"I do not know if it would necessary be characterized as India's 9-11 because there has been so many terrorist attacks that have been nearly as bloody. What makes it so shocking is rather than killing Indians, this was targeted at foreigners [Westerns and more specifically Americans and the British], and the attack was in one of India's economic and cultural centers. In terms of a similarity to 9-11, the target and who was actually killed sparked international outrage."

Spiritual leader Deepak Chopra, on Larry King Live asked the following, "Why is global terrorism a predominantly Muslim phenomenon? What causes the radicalization of fairly middle class youth to go into terrorism?" He says without addressing these questions, the terrorism will continue? How do you respond to this?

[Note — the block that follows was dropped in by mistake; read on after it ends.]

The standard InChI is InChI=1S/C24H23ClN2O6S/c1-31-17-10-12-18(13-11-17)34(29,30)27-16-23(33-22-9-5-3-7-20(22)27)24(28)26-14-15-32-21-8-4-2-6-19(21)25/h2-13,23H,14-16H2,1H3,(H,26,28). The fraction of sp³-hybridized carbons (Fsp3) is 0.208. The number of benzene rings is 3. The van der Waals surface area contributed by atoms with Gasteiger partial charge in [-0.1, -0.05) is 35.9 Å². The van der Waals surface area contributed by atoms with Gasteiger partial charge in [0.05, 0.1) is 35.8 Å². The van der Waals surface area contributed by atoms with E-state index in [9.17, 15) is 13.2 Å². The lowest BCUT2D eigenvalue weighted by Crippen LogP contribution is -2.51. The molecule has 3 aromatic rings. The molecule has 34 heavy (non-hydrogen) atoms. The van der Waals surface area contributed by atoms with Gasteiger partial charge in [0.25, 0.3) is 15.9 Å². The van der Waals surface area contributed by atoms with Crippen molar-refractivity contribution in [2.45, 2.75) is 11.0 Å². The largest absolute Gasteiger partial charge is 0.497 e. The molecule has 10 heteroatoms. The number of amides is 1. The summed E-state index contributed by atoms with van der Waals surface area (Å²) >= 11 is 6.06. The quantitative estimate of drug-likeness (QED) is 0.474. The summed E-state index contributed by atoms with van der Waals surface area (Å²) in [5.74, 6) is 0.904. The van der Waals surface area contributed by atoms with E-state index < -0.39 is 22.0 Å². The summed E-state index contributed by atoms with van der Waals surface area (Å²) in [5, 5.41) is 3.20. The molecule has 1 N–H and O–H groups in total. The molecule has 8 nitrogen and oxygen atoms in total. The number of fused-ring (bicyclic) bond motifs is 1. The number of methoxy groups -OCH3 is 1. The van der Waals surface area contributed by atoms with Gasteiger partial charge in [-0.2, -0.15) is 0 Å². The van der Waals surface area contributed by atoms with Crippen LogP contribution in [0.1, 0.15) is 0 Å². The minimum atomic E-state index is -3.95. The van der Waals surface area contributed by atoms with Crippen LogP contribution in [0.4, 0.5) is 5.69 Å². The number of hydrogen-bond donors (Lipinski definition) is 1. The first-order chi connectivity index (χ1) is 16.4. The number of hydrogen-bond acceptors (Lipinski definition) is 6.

"The number one thing I can pin it as is the sense of humiliation that a lot of Muslims around the world feel driven by a negative attitude toward Western Foreign Policy that you can perhaps trace back whether it was the Israeli-Palestinian conflict, the general support for dictators such as the Shah of Iran in 1953 by the CIA, the support for Saddam Hussein as far back as 1959 and then the later change in relationship that led to two wars with Iraq and an economic embargo in between that led to the starvation, mal-nutrition and death of an estimated 500,000 Iraqi children. On a small side note, there is ample empirical research proving international economic embargoes don't work. They are counterproductive and harm ordinary people while doing little to nothing to the governments they are trying to affect. The current occupation of Chechnya by the Russians is another factor. Young Muslims are extremely informed about what is going on in the world. They are angry about what is going on about this foreign policy and a tiny minority will go out and feed into an extremist ideology and fewer will wage violence. Foreign policy is the main factor. Many international polls of Muslims show they don't like Al-Qaeda, but they also show they don't like US foreign policies either.